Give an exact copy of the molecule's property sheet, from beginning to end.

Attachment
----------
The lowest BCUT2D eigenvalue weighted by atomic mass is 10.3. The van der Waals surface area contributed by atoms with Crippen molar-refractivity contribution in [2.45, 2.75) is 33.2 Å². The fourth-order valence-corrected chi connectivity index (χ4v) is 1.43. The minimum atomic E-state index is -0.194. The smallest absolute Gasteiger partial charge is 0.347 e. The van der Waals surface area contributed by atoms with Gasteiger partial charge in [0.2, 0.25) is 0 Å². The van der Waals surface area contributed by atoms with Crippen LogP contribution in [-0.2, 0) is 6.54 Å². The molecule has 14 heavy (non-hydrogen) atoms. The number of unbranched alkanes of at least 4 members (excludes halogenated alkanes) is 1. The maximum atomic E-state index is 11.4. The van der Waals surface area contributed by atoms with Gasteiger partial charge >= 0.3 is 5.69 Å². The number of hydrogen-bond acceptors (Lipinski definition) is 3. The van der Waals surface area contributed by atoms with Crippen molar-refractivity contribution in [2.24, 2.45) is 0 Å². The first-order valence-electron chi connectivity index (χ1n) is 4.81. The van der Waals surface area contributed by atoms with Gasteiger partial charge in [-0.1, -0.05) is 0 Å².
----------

The lowest BCUT2D eigenvalue weighted by atomic mass is 10.3. The van der Waals surface area contributed by atoms with Crippen molar-refractivity contribution in [2.45, 2.75) is 33.2 Å². The fourth-order valence-corrected chi connectivity index (χ4v) is 1.43. The minimum atomic E-state index is -0.194. The smallest absolute Gasteiger partial charge is 0.347 e. The van der Waals surface area contributed by atoms with Gasteiger partial charge in [0.2, 0.25) is 0 Å². The van der Waals surface area contributed by atoms with Crippen LogP contribution in [-0.2, 0) is 6.54 Å². The molecule has 14 heavy (non-hydrogen) atoms. The number of unbranched alkanes of at least 4 members (excludes halogenated alkanes) is 1. The maximum atomic E-state index is 11.4. The van der Waals surface area contributed by atoms with Gasteiger partial charge >= 0.3 is 5.69 Å². The number of hydrogen-bond acceptors (Lipinski definition) is 3. The van der Waals surface area contributed by atoms with Crippen molar-refractivity contribution in [2.24, 2.45) is 0 Å². The first-order valence-electron chi connectivity index (χ1n) is 4.81. The van der Waals surface area contributed by atoms with Gasteiger partial charge in [-0.1, -0.05) is 0 Å².